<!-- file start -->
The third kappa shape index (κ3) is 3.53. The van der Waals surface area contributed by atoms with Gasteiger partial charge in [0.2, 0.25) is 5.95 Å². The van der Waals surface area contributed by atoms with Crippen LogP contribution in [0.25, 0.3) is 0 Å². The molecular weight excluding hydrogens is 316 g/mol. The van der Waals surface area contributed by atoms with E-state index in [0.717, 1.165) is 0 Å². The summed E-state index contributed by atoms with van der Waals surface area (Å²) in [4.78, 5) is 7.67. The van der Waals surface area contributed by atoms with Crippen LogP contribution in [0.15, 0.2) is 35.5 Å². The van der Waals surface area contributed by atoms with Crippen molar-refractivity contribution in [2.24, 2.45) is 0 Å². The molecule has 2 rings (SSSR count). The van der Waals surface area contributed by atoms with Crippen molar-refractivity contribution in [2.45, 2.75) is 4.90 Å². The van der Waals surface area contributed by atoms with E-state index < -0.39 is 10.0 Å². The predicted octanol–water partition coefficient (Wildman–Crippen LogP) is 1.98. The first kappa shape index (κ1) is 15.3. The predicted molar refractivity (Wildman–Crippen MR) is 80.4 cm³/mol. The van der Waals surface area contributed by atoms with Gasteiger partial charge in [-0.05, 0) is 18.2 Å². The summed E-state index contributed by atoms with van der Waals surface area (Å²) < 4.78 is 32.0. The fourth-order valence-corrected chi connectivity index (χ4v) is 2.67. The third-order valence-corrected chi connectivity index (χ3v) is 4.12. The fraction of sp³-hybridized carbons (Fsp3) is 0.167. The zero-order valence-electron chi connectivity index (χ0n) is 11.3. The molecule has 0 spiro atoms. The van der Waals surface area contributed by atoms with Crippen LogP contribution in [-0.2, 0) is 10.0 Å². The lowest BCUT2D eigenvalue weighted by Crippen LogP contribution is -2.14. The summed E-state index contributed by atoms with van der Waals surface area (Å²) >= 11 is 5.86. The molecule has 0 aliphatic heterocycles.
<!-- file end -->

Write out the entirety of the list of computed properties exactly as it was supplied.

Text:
The third kappa shape index (κ3) is 3.53. The van der Waals surface area contributed by atoms with Gasteiger partial charge in [0.2, 0.25) is 5.95 Å². The van der Waals surface area contributed by atoms with Crippen LogP contribution in [0.25, 0.3) is 0 Å². The molecular weight excluding hydrogens is 316 g/mol. The van der Waals surface area contributed by atoms with E-state index in [0.717, 1.165) is 0 Å². The summed E-state index contributed by atoms with van der Waals surface area (Å²) in [4.78, 5) is 7.67. The van der Waals surface area contributed by atoms with Crippen LogP contribution in [0.15, 0.2) is 35.5 Å². The van der Waals surface area contributed by atoms with Crippen molar-refractivity contribution in [2.24, 2.45) is 0 Å². The molecule has 2 rings (SSSR count). The van der Waals surface area contributed by atoms with Crippen molar-refractivity contribution in [2.45, 2.75) is 4.90 Å². The van der Waals surface area contributed by atoms with E-state index < -0.39 is 10.0 Å². The predicted octanol–water partition coefficient (Wildman–Crippen LogP) is 1.98. The first kappa shape index (κ1) is 15.3. The predicted molar refractivity (Wildman–Crippen MR) is 80.4 cm³/mol. The van der Waals surface area contributed by atoms with Gasteiger partial charge in [-0.05, 0) is 18.2 Å². The summed E-state index contributed by atoms with van der Waals surface area (Å²) < 4.78 is 32.0. The fourth-order valence-corrected chi connectivity index (χ4v) is 2.67. The third-order valence-corrected chi connectivity index (χ3v) is 4.12. The fraction of sp³-hybridized carbons (Fsp3) is 0.167. The zero-order valence-electron chi connectivity index (χ0n) is 11.3. The molecule has 0 spiro atoms. The van der Waals surface area contributed by atoms with Crippen LogP contribution in [-0.2, 0) is 10.0 Å². The lowest BCUT2D eigenvalue weighted by Crippen LogP contribution is -2.14. The summed E-state index contributed by atoms with van der Waals surface area (Å²) >= 11 is 5.86. The molecule has 0 aliphatic heterocycles.